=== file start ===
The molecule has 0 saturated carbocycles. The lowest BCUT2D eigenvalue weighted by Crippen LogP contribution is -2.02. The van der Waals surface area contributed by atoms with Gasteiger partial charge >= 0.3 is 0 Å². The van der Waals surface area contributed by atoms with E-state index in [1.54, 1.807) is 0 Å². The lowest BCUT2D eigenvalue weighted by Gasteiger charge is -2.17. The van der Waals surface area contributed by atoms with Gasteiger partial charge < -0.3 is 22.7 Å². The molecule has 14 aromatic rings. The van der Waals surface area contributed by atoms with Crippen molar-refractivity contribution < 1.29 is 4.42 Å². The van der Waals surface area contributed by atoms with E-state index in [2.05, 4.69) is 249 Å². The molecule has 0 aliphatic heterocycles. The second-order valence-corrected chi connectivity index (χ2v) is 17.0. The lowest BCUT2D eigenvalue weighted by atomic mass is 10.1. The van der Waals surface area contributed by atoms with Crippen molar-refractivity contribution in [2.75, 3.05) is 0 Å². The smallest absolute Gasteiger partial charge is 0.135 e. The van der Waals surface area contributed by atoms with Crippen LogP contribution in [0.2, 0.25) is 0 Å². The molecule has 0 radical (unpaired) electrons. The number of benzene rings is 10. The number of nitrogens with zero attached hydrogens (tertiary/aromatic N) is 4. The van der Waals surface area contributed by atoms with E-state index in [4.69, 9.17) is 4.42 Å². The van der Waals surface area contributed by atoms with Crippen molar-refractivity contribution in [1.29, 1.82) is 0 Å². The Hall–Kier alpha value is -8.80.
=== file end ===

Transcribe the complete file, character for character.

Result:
The molecule has 0 saturated carbocycles. The lowest BCUT2D eigenvalue weighted by Crippen LogP contribution is -2.02. The van der Waals surface area contributed by atoms with Gasteiger partial charge >= 0.3 is 0 Å². The van der Waals surface area contributed by atoms with E-state index in [1.54, 1.807) is 0 Å². The lowest BCUT2D eigenvalue weighted by Gasteiger charge is -2.17. The van der Waals surface area contributed by atoms with Gasteiger partial charge < -0.3 is 22.7 Å². The molecule has 14 aromatic rings. The van der Waals surface area contributed by atoms with Crippen molar-refractivity contribution < 1.29 is 4.42 Å². The van der Waals surface area contributed by atoms with E-state index in [2.05, 4.69) is 249 Å². The molecule has 0 aliphatic heterocycles. The second-order valence-corrected chi connectivity index (χ2v) is 17.0. The lowest BCUT2D eigenvalue weighted by atomic mass is 10.1. The van der Waals surface area contributed by atoms with Crippen molar-refractivity contribution in [2.75, 3.05) is 0 Å². The smallest absolute Gasteiger partial charge is 0.135 e. The van der Waals surface area contributed by atoms with Crippen LogP contribution in [0.2, 0.25) is 0 Å². The molecule has 0 radical (unpaired) electrons. The number of benzene rings is 10. The number of nitrogens with zero attached hydrogens (tertiary/aromatic N) is 4. The van der Waals surface area contributed by atoms with E-state index in [4.69, 9.17) is 4.42 Å². The van der Waals surface area contributed by atoms with Crippen molar-refractivity contribution in [1.29, 1.82) is 0 Å². The Hall–Kier alpha value is -8.80.